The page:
• 1
name Punditsdkoslkdosdkoskdo

NoSQL (MongoDB) vs Lucene (or Solr) as your database

With the NoSQL movement growing based on document-based databases, I've looked at MongoDB lately. I have noticed a striking similarity with how to treat items as "Documents", just like Lucene does (and users of Solr).

So, the question: Why would you want to use NoSQL (MongoDB, Cassandra, CouchDB, etc) over Lucene (or Solr) as your "database"?

What I am (and I am sure others are) looking for in an answer is some deep-dive comparisons of them. Let's skip over relational database discussions all together, as they serve a different purpose.

Lucene gives some serious advantages, such as powerful searching and weight systems. Not to mention facets in Solr (which Solr is being integrated into Lucene soon, yay!). You can use Lucene documents to store IDs, and access the documents as such just like MongoDB. Mix it with Solr, and you now get a WebService-based, load balanced solution.

You can even throw in a comparison of out-of-proc cache providers such as Velocity or MemCached when talking about similar data storing and scalability of MongoDB.

The restrictions around MongoDB reminds me of using MemCached, but I can use Microsoft's Velocity and have more grouping and list collection power over MongoDB (I think). Can't get any faster or scalable than caching data in memory. Even Lucene has a memory provider.

MongoDB (and others) do have some advantages, such as the ease of use of their API. New up a document, create an id, and store it. Done. Nice and easy.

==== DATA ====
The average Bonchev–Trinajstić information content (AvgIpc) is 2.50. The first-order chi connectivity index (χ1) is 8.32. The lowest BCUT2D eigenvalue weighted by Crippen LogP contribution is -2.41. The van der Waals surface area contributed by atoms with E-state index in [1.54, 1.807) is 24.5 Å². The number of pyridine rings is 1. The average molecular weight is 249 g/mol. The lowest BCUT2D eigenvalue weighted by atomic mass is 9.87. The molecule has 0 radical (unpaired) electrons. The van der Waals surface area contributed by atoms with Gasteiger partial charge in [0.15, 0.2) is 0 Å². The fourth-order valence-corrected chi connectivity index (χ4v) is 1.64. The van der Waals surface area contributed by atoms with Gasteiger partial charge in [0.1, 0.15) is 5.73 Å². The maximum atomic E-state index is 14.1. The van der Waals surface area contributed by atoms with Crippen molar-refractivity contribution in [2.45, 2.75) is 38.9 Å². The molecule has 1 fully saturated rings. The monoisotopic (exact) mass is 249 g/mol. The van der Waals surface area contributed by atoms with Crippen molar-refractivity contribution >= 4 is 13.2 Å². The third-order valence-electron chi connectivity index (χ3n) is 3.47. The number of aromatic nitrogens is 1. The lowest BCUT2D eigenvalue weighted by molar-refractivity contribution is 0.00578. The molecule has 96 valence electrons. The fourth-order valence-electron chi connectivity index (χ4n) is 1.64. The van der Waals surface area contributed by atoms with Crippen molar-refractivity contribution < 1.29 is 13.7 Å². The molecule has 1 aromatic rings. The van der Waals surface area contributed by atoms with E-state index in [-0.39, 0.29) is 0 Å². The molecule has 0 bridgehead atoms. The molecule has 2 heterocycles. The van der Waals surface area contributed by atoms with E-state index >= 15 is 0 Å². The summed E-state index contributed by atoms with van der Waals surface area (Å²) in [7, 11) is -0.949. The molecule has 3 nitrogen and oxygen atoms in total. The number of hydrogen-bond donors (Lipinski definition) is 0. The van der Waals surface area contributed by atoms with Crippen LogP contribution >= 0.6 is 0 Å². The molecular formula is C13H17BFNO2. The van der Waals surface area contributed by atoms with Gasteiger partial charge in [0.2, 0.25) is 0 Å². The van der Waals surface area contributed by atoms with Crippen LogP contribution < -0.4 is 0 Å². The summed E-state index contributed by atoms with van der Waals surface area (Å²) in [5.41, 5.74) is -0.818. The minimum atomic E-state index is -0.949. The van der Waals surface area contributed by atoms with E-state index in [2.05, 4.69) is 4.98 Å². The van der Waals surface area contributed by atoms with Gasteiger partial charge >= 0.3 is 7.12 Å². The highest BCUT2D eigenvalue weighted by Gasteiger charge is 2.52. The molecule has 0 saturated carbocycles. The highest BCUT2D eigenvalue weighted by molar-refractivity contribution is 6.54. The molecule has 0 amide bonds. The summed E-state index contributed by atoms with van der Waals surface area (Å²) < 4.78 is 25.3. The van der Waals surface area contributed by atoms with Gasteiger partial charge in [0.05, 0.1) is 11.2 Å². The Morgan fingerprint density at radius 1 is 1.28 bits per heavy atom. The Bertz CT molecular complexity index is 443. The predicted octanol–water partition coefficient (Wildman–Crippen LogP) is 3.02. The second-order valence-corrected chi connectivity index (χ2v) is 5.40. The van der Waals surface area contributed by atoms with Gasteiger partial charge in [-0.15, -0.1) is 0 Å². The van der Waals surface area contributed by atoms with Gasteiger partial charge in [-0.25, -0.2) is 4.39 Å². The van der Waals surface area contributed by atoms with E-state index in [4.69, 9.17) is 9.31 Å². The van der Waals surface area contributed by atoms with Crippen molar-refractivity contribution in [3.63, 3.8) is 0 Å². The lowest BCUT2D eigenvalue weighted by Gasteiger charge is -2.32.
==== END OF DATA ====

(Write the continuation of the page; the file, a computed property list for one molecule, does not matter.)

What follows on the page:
This is a great question, something I have pondered over quite a bit. I will summarize my lessons learned:

  1. You can easily use Lucene/Solr in lieu of MongoDB for pretty much all situations, but not vice versa. Grant Ingersoll's post sums it up here.

  2. MongoDB etc. seem to serve a purpose where there is no requirement of searching and/or faceting. It appears to be a simpler and arguably easier transition for programmers detoxing from the RDBMS world. Unless one's used to it Lucene & Solr have a steeper learning curve.

  3. There aren't many examples of using Lucene/Solr as a datastore, but Guardian has made some headway and summarize this in an excellent slide-deck, but they too are non-committal on totally jumping on Solr bandwagon and "investigating" combining Solr with CouchDB.

  4. Finally, I will offer our experience, unfortunately cannot reveal much about the business-case. We work on the scale of several TB of data, a near real-time application. After investigating various combinations, decided to stick with Solr. No regrets thus far (6-months & counting) and see no reason to switch to some other.

Summary: if you do not have a search requirement, Mongo offers a simple & powerful approach. However if search is key to your offering, you are likely better off sticking to one tech (Solr/Lucene) and optimizing the heck out of it - fewer moving parts.

My 2 cents, hope that helped.

  • 0
Reply Report

Related Questions

Trending Tags